We could write a history of the last 30 years as a history of rising gullibility. It ought to concern all of us who teach, since it’s the exact opposite of critical thinking. It might begin with that amiable old con man Reagan, who never seemed in any way believable but who was sold as the epitome of the effective politician. That’s when the gap between what we saw with our own eyes and what was being said widened.
It’s been on my mind because of the rise of Newt Gingrich, whose career marks a key turning point between the delusional but somehow gentile lies of the Reagan era and the wildly unbelievable lies of the current time. Reagan and his ilk told us that if we give our money to the rich it will come floating back down to us like manna from heaven; Michele Bachmann suspects FEMA is setting up concentration camps.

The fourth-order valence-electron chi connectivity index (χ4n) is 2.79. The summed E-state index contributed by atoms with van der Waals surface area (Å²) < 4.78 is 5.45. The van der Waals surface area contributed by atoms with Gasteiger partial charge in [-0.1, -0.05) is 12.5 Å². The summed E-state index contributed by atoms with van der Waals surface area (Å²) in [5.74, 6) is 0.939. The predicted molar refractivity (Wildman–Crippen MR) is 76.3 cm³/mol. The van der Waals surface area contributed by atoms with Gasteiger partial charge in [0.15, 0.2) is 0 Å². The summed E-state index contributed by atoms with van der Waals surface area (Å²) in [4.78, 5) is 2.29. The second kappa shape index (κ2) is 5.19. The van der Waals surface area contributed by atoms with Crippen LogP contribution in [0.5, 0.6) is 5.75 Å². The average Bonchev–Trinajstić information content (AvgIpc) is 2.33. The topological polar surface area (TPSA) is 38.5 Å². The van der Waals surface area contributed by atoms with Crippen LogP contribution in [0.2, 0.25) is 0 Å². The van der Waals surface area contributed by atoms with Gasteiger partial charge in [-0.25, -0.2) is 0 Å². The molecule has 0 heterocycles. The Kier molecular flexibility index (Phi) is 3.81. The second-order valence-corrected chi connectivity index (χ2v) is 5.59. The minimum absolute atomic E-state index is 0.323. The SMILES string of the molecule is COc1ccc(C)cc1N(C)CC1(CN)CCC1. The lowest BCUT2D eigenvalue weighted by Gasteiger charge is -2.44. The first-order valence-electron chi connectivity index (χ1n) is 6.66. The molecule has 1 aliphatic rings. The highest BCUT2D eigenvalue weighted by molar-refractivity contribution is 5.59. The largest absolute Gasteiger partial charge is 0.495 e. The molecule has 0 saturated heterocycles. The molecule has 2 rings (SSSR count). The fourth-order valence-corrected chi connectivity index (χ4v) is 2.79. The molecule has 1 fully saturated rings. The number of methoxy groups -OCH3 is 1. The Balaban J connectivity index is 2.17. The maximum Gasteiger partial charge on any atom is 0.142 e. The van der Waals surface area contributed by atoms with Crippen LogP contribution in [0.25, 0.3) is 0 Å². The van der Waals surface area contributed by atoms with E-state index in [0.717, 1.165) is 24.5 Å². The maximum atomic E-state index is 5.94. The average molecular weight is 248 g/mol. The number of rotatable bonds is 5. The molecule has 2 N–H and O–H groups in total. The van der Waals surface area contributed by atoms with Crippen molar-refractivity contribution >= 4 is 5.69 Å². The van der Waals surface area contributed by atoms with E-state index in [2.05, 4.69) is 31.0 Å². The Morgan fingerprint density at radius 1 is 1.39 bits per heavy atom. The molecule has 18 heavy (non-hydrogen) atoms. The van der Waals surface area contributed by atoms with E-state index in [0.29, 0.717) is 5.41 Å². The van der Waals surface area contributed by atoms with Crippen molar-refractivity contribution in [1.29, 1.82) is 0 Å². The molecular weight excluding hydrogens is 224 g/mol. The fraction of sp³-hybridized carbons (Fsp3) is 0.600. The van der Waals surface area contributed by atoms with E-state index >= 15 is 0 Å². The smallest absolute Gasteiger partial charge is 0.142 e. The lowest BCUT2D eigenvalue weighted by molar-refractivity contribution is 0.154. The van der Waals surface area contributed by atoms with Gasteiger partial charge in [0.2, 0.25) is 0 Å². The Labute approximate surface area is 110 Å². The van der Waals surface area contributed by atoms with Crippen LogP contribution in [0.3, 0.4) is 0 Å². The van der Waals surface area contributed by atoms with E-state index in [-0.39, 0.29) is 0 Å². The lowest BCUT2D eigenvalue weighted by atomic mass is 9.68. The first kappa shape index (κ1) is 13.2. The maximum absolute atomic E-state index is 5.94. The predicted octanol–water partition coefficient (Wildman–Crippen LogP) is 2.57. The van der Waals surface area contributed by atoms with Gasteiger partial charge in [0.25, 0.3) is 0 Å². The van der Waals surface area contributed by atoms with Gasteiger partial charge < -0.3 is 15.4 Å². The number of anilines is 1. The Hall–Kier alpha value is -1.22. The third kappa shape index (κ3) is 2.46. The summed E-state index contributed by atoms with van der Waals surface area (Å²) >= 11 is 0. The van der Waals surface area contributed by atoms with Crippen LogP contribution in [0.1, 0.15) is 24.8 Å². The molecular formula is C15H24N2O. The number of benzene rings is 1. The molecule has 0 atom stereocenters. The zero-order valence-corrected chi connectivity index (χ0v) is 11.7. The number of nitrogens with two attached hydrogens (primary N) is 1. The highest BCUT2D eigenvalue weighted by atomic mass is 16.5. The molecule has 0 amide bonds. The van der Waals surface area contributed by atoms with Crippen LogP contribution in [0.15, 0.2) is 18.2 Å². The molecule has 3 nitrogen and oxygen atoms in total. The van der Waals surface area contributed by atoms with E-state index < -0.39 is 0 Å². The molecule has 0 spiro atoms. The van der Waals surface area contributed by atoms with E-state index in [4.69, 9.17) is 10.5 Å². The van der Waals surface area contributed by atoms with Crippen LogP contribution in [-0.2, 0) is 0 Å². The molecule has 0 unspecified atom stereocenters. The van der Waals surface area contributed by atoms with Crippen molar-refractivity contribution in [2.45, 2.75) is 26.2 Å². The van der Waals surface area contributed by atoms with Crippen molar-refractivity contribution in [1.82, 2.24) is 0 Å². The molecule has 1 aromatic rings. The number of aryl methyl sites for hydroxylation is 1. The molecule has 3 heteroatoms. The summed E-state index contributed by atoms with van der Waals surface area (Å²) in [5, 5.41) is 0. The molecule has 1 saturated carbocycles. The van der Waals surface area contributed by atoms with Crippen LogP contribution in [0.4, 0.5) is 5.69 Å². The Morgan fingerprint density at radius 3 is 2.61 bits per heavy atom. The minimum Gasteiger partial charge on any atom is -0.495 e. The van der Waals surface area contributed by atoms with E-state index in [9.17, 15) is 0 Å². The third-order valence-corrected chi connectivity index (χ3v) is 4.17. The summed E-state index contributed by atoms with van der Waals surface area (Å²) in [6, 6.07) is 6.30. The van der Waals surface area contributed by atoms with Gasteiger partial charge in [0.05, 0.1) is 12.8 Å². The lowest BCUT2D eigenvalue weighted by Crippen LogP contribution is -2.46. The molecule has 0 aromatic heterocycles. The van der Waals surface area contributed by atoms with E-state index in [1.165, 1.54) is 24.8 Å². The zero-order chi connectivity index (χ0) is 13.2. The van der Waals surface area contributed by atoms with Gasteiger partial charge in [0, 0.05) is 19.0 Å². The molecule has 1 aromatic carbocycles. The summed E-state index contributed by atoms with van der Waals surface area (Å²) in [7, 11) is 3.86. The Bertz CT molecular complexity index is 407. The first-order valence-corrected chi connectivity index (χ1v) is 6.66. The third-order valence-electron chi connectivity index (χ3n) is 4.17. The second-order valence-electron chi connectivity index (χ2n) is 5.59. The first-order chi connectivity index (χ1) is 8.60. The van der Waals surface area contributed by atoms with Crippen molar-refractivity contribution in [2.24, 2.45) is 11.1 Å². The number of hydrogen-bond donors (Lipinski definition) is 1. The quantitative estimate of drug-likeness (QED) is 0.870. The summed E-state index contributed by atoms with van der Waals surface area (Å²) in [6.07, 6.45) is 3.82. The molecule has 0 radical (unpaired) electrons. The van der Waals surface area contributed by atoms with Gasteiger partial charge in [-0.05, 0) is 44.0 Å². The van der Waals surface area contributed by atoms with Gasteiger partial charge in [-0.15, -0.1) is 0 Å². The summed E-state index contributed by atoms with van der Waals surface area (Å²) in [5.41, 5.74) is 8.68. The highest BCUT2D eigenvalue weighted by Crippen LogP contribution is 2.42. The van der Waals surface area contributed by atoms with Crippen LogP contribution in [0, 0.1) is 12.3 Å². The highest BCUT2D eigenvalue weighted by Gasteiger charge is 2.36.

The real question is how the right has managed to successfully use the nonsense of supply side economics as a kind of foundation for an entire empire of nonsense that huge numbers of people find persuasive. It’s an ethos based gullibility, a belief that if the (right) person in authority says something it must be true, combined with a certain palette of pathos appeals, from fear to anger to paranoia and victimization.